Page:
Defending Democracy in Honduras
As a Honduran citizen, I'm extremely concerned that U.S. policymakers are misinterpreting the events that led to the ouster of President Manuel Zelaya ["U.N. General Assembly Backs Ousted Honduran; On Visit to U.S., Zelaya Also Wins OAS Support but Doesn't Meet With Top Americans," news story, June 30].
The governments that have joined the Venezuelan-led Bolivarian Alternative for Latin America and the Caribbean (ALBA) are unfortunately misusing the Inter-American Democratic Charter to support Mr. Zelaya and serve their own interests in the region. The U.S. Embassy in Tegucigalpa is fully aware that Mr. Zelaya has violated Honduras's constitution, laws and court rulings.
Mr. Zelaya and small segments of the population tried to write a new constitution, change the democratic system and seek his reelection, which is prohibited by the constitution.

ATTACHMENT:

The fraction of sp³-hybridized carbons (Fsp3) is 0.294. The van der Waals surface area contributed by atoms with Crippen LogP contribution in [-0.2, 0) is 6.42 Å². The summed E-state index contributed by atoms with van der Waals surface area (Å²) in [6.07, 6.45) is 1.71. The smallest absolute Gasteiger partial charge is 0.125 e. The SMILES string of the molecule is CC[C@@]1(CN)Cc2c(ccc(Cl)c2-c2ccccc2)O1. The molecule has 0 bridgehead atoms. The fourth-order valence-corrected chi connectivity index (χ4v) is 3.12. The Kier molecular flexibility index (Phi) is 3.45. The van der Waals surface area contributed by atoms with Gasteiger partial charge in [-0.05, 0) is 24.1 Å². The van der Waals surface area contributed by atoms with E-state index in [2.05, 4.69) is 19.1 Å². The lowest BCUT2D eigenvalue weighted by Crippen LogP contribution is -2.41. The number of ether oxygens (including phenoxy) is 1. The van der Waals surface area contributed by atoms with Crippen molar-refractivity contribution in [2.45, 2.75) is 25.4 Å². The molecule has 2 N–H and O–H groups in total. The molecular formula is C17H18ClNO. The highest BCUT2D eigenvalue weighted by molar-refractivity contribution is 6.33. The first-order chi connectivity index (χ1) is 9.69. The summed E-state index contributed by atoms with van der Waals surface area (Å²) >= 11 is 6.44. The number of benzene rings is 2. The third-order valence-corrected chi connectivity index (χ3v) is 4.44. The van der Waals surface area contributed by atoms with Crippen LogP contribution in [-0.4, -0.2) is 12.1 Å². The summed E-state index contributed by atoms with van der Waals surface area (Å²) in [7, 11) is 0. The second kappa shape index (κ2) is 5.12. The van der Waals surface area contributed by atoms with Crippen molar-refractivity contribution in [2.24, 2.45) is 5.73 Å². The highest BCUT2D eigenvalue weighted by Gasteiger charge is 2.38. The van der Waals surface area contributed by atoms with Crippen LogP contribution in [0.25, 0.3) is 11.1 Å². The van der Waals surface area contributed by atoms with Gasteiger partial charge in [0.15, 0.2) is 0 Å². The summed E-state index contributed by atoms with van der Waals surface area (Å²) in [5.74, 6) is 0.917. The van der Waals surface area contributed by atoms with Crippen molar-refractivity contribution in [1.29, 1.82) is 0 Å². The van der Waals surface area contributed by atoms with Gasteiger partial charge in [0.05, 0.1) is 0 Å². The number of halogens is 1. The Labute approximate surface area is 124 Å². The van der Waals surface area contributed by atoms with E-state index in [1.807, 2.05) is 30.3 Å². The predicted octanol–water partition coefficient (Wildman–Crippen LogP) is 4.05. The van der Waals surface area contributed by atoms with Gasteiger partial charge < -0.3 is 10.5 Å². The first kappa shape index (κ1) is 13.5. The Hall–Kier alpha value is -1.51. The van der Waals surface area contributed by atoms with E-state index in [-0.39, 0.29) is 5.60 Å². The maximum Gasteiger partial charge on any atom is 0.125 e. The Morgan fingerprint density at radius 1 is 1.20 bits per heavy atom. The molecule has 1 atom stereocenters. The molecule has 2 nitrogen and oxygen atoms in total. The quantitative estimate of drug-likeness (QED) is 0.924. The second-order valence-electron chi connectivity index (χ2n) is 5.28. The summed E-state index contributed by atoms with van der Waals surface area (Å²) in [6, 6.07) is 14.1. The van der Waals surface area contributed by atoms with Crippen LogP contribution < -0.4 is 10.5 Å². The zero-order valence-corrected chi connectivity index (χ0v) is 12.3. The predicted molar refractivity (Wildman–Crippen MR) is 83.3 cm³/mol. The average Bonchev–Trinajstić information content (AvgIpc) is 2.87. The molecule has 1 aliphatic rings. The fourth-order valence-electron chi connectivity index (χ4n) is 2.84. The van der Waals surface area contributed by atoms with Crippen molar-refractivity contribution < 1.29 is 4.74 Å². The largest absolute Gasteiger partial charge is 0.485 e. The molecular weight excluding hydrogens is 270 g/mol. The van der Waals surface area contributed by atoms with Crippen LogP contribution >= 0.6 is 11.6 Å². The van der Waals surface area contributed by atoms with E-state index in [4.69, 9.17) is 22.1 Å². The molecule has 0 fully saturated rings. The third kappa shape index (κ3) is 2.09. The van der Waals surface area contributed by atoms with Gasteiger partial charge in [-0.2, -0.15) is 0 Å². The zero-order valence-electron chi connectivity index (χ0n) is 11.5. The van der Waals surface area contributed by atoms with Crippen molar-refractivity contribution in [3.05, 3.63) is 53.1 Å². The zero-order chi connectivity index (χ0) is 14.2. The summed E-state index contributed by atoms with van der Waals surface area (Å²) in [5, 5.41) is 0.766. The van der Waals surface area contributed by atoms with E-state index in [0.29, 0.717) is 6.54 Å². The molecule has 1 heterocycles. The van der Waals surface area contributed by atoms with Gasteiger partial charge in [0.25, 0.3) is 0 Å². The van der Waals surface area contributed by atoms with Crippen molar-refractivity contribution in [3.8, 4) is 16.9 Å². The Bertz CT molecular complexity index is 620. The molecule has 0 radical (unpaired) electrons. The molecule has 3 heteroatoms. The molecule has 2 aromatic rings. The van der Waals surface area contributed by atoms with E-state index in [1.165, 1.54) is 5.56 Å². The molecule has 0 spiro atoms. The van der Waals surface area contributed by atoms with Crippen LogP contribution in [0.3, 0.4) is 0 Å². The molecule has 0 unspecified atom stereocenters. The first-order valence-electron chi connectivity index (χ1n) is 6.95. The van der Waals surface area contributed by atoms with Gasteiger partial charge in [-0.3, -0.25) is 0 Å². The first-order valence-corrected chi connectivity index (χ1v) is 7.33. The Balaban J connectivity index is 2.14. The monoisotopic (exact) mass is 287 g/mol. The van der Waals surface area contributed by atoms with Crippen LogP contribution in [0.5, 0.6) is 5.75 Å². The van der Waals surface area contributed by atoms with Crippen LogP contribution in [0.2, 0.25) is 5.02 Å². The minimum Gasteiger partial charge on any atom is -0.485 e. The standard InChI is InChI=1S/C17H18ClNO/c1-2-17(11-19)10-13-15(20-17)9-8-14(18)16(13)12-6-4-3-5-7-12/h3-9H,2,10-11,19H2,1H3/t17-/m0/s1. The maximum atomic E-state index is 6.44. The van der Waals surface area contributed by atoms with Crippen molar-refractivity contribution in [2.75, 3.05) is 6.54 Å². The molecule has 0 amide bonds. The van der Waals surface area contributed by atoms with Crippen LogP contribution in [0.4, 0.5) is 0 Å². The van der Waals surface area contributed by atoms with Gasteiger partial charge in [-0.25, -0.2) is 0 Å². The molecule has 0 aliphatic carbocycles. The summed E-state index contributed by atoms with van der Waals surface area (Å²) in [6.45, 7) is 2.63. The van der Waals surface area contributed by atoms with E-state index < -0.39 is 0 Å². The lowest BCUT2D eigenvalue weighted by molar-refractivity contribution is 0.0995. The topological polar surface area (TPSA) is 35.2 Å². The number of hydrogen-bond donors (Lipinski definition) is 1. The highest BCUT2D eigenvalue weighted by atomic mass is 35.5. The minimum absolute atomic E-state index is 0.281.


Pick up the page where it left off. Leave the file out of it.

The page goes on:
Honduran democratic institutions are working to protect the constitution from the political and social groups trying to shred it. They should be recognized for their commitment to the rule of law, not punished with non-recognition by the United States, the world's foremost democray.
I am certain that the U.S. government will quickly realize that what happened in Honduras cannot be compared with past military coups in Latin America. Our new president, Roberto Micheletti, should be supported in his commitment to hold general elections in November and to hand over power to a newly elected government.
The writer is a former Honduran ambassador to the United States.